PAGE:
Erin Garcia de Jesús is a staff writer at Science News. She holds a Ph.D. in microbiology from the University of Washington, where she studied virus/host co-evolution. After deciding science as a whole was too fascinating to spend a career studying one topic, she went on to earn a master’s in science communication from the University of California, Santa Cruz. Her writing has appeared in Nature News, Science, Eos, Smithsonian Voices and more, and she was the winter 2019 science writing intern at Science News.

All Stories by Erin Garcia de Jesús

  1. A closeup of a southern live oak leaf, shown at 60 times magnification, with the leaf's trichomes in white, vessels in cyan and stomata in purple
    Life

    A beautiful oak leaf portrait won the 2021 Nikon Small World photography contest

    The annual competition showcases otherworldly photos that capture microscopic features of nature and science.

  2. The newly described Hispaniolan vineboa
    Animals

    A newfound boa sports big eyes and a square nose

    Among the smallest boas in the world, the Hispaniolan vineboa inhabits a small patch of dry forest along the Dominican Republic’s border with Haiti.

  3. doctors tend to a COVID-19 patient in a hospital bed
    Health & Medicine

    These charts show that COVID-19 vaccines are doing their job

    COVID-19 shots may not always prevent infections, but for now, they are keeping the vast majority of vaccinated people out of the hospital.

  4. an computer illustration of streaks of yellow bouncing around in loops - showing how the debris from a proton-antiproton collision moved. the straighter path of a high-energy electron is also shown
    Physics

    50 years ago, physicists thought they found the W boson. They hadn’t

    Fifty years after a false-alarm discovery, physicists have caught the W boson and are using it to unravel mysteries of particle physics.

  5. Moderna COVID-19 vaccines being prepared in syringes, held by a person wearing blue gloves
    Health & Medicine

    How coronavirus vaccines still help people who already had COVID-19

    Coronavirus vaccines give the immune system of previously infected people a boost, probably giving those people better protection against new variants.

  6. A man wearing a surgical mask passes a sign that reads "you still have to wear a mask"
    Health & Medicine

    New delta variant studies show the pandemic is far from over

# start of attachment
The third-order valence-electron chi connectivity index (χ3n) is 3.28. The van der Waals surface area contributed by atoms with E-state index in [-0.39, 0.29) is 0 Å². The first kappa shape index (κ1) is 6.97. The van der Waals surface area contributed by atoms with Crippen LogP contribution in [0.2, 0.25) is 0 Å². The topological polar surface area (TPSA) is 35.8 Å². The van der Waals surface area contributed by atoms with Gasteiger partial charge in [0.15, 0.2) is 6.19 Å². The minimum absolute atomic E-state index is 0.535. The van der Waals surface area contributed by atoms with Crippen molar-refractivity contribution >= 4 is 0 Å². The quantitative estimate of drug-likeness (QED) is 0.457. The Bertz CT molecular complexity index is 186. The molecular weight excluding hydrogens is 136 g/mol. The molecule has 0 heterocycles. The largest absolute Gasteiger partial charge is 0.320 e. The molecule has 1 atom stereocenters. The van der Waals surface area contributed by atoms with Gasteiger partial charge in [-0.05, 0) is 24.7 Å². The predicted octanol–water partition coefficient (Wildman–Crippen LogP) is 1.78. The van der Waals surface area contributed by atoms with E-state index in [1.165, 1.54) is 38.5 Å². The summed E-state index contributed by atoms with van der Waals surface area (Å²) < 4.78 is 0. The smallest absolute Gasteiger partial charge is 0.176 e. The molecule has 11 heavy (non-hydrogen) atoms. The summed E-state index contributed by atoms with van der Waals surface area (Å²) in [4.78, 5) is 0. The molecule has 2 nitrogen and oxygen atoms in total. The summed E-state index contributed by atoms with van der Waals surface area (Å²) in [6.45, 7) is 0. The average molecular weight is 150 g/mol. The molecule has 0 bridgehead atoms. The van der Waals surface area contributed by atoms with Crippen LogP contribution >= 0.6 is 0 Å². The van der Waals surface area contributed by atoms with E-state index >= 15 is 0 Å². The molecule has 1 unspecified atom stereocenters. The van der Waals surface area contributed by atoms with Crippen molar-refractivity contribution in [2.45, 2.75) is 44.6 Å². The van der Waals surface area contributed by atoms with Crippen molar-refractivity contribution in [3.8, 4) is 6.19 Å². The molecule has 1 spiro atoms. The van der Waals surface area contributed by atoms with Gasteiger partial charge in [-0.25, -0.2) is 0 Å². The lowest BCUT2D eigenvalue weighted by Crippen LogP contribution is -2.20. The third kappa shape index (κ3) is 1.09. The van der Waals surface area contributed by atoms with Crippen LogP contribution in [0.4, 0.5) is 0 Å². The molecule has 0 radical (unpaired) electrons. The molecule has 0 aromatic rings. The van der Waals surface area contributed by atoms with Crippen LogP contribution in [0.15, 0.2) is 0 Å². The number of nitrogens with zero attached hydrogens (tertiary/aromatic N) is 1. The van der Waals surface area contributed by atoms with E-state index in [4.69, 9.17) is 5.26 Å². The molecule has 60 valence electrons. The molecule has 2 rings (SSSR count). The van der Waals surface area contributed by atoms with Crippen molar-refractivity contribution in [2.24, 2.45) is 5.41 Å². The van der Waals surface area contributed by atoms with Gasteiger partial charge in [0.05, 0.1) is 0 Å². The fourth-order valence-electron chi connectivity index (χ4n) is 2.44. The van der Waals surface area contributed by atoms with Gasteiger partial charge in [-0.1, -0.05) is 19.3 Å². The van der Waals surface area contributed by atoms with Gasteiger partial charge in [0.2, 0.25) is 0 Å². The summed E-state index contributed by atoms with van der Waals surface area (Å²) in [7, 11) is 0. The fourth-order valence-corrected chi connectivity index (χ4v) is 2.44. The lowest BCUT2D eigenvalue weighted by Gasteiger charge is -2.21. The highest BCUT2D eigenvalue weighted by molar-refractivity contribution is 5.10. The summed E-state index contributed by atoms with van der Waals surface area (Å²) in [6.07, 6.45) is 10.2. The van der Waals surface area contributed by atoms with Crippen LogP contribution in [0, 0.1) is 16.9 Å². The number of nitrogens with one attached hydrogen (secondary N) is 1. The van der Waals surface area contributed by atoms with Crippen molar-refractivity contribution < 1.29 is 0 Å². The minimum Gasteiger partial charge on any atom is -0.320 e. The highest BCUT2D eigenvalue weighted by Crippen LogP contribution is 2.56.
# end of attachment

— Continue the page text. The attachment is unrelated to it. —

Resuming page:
The coronavirus’s delta variant is different from earlier strains of the virus in worrying ways, health officials are discovering.

  7. picture of a green caterpillar-like creature walking across a leaf
    Animals

    Viruses can kill wasp larvae that grow inside infected caterpillars

    Proteins found in viruses and some moths can protect caterpillars from parasitoid wasps seeking a living nursery for their eggs.

  8. close-up of a tardigrade from above
    Life

    Near-invincible tardigrades may see only in black and white

    A genetic analysis suggests that water bears don’t have light-sensing proteins to detect ultraviolet light or color.

  9. a person prepares a syringe with a Pfizer COVID-19 vaccine dose
    Health & Medicine

    What experts know so far about COVID-19 boosters for immunocompromised people

    Some immunocompromised people remain at risk for severe COVID-19 despite being vaccinated. Studies hint that an additional vaccine dose might help.

  10. hairlike cilia (shown in purple) shown at full length and cut short by coronavirus (shown in yellow)
    Health & Medicine

    The coronavirus cuts cells’ hairlike cilia, which may help it invade the lungs

    Images show that the coronavirus clears the respiratory tract of hairlike structures called cilia, which keep foreign objects out of the lungs.

  11. a small child, being held by her mother, is given a vaccine by a nurse in India
    Health & Medicine

    Millions of kids have missed routine vaccines thanks to COVID-19

    Missed shots due to the pandemic may have cut vaccination rates for measles, diphtheria, tetanus and pertussis to their lowest levels in over a decade.

  12. greater horseshoe bats hanging from cave ceiling
    Health & Medicine

    One mutation may have set the coronavirus up to become a global menace

    A study pinpoints a key mutation that may have put a bat coronavirus on the path to becoming a human pathogen, helping it better infect human cells.